Quitting is now courageous?


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The Radical Courage of Simone Biles’s Exit from the Team USA Olympic Finals
Biles’s decision not to compete on Tuesday is, to many spectators, a heartbreak. It is also a welcome example of an athlete setting her own limits.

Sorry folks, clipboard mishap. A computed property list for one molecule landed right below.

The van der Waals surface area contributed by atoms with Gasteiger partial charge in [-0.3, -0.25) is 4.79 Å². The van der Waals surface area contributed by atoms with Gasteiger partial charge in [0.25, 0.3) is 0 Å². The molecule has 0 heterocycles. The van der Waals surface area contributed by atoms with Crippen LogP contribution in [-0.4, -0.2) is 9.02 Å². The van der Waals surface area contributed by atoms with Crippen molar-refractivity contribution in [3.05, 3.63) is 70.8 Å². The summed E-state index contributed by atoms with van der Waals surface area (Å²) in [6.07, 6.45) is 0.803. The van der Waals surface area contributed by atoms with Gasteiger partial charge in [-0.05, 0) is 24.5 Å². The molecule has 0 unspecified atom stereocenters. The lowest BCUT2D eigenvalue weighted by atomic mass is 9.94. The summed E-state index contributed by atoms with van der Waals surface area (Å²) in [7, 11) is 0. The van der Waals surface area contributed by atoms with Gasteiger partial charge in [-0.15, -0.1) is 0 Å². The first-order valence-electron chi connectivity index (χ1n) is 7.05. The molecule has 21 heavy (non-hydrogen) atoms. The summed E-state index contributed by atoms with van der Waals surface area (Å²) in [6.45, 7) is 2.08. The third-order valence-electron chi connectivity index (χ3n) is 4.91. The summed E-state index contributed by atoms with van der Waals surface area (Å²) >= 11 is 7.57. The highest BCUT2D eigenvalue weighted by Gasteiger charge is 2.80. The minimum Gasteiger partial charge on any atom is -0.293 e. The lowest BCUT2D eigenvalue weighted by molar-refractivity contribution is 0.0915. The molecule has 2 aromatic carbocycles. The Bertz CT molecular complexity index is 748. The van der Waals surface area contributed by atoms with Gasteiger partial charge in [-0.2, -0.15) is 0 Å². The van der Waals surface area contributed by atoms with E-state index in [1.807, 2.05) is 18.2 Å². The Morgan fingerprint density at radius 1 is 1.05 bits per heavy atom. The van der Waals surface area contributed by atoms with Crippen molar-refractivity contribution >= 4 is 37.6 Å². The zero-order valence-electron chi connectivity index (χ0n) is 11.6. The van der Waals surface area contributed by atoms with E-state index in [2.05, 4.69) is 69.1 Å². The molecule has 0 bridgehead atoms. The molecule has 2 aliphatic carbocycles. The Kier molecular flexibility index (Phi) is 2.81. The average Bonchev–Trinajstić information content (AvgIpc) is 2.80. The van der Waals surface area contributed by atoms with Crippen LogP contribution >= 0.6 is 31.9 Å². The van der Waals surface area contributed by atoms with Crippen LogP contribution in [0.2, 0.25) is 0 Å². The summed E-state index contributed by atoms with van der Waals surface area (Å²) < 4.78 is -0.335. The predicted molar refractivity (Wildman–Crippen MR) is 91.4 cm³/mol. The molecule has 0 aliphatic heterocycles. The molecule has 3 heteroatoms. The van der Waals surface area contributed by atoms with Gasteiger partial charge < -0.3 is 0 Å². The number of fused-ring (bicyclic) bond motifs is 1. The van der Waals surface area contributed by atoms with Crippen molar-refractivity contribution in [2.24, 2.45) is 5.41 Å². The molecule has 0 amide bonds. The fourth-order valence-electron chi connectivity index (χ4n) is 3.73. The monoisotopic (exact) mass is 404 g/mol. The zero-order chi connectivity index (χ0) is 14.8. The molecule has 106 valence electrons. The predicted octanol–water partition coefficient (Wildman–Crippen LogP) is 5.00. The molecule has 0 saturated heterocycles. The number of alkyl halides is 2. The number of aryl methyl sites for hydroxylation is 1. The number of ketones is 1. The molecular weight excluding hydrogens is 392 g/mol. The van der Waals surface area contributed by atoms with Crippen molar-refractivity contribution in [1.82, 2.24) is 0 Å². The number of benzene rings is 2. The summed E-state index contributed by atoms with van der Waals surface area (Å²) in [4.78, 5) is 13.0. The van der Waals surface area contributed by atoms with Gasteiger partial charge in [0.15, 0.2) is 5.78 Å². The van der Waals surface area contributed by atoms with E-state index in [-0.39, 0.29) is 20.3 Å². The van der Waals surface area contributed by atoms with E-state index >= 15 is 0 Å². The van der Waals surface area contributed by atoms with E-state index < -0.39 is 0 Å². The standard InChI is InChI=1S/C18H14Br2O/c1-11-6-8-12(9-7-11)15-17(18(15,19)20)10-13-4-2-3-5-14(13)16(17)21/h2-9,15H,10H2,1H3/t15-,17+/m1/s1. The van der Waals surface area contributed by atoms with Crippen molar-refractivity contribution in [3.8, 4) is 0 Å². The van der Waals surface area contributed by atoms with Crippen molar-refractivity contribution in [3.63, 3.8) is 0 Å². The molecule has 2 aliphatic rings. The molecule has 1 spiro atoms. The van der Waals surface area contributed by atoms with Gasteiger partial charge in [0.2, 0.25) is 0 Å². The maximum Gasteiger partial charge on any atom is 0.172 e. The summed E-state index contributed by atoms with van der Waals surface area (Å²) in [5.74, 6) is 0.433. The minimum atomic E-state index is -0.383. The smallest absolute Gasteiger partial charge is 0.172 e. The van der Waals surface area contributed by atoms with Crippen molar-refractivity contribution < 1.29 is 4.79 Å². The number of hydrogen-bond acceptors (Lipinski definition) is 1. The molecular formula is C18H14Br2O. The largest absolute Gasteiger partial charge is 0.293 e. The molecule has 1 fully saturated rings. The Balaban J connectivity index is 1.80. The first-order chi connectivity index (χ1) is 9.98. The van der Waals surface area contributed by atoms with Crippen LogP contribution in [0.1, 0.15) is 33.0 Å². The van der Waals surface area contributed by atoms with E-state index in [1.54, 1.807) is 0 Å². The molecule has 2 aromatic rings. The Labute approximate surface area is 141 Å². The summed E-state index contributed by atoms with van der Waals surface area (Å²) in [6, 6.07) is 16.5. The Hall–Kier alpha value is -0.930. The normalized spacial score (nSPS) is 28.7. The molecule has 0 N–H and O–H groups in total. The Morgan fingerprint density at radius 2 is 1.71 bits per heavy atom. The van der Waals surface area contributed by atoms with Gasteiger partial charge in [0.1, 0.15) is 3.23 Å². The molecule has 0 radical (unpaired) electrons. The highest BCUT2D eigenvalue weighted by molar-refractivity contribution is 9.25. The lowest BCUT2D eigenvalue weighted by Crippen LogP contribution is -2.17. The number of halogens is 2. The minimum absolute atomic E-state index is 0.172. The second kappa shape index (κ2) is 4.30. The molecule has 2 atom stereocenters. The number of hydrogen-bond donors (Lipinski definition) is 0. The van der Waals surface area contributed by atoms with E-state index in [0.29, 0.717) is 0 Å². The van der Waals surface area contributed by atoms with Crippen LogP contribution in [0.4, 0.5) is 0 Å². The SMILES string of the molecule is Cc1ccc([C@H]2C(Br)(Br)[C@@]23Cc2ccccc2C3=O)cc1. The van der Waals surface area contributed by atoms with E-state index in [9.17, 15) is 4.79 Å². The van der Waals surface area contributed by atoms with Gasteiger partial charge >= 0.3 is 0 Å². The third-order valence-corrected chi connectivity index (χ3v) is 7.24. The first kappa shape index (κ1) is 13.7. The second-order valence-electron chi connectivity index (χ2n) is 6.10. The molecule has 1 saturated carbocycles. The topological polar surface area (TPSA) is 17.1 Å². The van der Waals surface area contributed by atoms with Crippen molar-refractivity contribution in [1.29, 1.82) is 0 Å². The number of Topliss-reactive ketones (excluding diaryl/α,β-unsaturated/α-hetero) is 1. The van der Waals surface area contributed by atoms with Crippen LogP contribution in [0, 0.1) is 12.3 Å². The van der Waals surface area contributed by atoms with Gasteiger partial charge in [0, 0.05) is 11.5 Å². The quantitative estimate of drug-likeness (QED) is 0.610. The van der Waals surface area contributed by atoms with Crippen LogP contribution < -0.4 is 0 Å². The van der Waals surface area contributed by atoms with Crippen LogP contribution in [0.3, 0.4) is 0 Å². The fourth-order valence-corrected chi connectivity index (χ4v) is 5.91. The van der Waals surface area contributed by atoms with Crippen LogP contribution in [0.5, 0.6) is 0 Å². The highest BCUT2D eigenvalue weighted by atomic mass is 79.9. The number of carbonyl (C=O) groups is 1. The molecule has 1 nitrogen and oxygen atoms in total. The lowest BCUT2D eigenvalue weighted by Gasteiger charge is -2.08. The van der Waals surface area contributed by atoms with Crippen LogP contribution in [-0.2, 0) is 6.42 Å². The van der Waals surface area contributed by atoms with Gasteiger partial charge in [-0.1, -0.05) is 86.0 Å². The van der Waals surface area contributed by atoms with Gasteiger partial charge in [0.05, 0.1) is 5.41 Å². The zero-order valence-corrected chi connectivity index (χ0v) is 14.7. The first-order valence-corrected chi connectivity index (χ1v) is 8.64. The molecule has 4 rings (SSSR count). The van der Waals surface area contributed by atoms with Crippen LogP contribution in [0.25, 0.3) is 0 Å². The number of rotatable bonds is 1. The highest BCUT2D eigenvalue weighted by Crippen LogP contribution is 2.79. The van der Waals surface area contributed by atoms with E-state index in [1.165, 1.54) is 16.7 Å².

USA Gymnastics was already on the wrong foot entering the women’s team final at the Tokyo Olympics on Tuesday morning. Over the weekend, Simone Biles had stumbled during the qualifying rounds, bouncing not just out of bounds but off the mat after her second-to-last floor pass and flubbing landings on the vault and the beam. The U.S. women qualified in second place, behind Russia. Still, there was hope that, as in the past, they would end up indomitable in finals competition, in large measure because of Biles, who is rightly recognized as the greatest athlete in the sport’s history. Her skills, especially on the vault, are so advanced that the International Gymnastics Federation has scored their difficulty levels conservatively, for fear of incentivizing other athletes to put themselves in danger following her lead. The American women have not lost an international team meet since 2010, and, in recent years, Biles’s success has allowed them to win competitions by entire points in a sport often determined by tenths or hundredths. “I don’t think it’s going to come down to tenths of a point in Tokyo,” Tom Forster, the U.S. high-performance director, told the press in June, after the Olympic trials.




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